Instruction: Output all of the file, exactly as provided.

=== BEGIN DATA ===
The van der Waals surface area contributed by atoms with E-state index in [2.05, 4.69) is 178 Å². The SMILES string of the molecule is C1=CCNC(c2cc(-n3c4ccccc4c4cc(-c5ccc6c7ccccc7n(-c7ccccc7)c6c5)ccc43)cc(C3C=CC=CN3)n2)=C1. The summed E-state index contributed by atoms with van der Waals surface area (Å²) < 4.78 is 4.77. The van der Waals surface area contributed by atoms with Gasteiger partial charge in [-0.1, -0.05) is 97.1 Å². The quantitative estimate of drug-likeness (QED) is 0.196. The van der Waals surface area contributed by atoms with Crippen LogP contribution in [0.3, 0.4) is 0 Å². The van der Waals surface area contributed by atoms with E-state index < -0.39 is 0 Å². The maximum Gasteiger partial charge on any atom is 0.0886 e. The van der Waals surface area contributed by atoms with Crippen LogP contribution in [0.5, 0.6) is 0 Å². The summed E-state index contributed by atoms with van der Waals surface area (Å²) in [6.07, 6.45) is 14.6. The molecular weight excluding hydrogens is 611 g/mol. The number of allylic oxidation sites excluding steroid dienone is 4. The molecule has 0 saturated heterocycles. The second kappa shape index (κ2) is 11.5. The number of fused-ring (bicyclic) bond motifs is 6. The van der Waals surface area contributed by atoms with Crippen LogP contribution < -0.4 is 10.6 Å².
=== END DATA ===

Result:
The van der Waals surface area contributed by atoms with E-state index in [2.05, 4.69) is 178 Å². The SMILES string of the molecule is C1=CCNC(c2cc(-n3c4ccccc4c4cc(-c5ccc6c7ccccc7n(-c7ccccc7)c6c5)ccc43)cc(C3C=CC=CN3)n2)=C1. The summed E-state index contributed by atoms with van der Waals surface area (Å²) < 4.78 is 4.77. The van der Waals surface area contributed by atoms with Gasteiger partial charge in [-0.1, -0.05) is 97.1 Å². The quantitative estimate of drug-likeness (QED) is 0.196. The van der Waals surface area contributed by atoms with Crippen LogP contribution in [0.3, 0.4) is 0 Å². The van der Waals surface area contributed by atoms with E-state index < -0.39 is 0 Å². The maximum Gasteiger partial charge on any atom is 0.0886 e. The van der Waals surface area contributed by atoms with Crippen LogP contribution in [0.5, 0.6) is 0 Å². The summed E-state index contributed by atoms with van der Waals surface area (Å²) in [6.07, 6.45) is 14.6. The molecular weight excluding hydrogens is 611 g/mol. The number of allylic oxidation sites excluding steroid dienone is 4. The molecule has 0 saturated heterocycles. The second kappa shape index (κ2) is 11.5. The number of fused-ring (bicyclic) bond motifs is 6. The van der Waals surface area contributed by atoms with Crippen LogP contribution < -0.4 is 10.6 Å².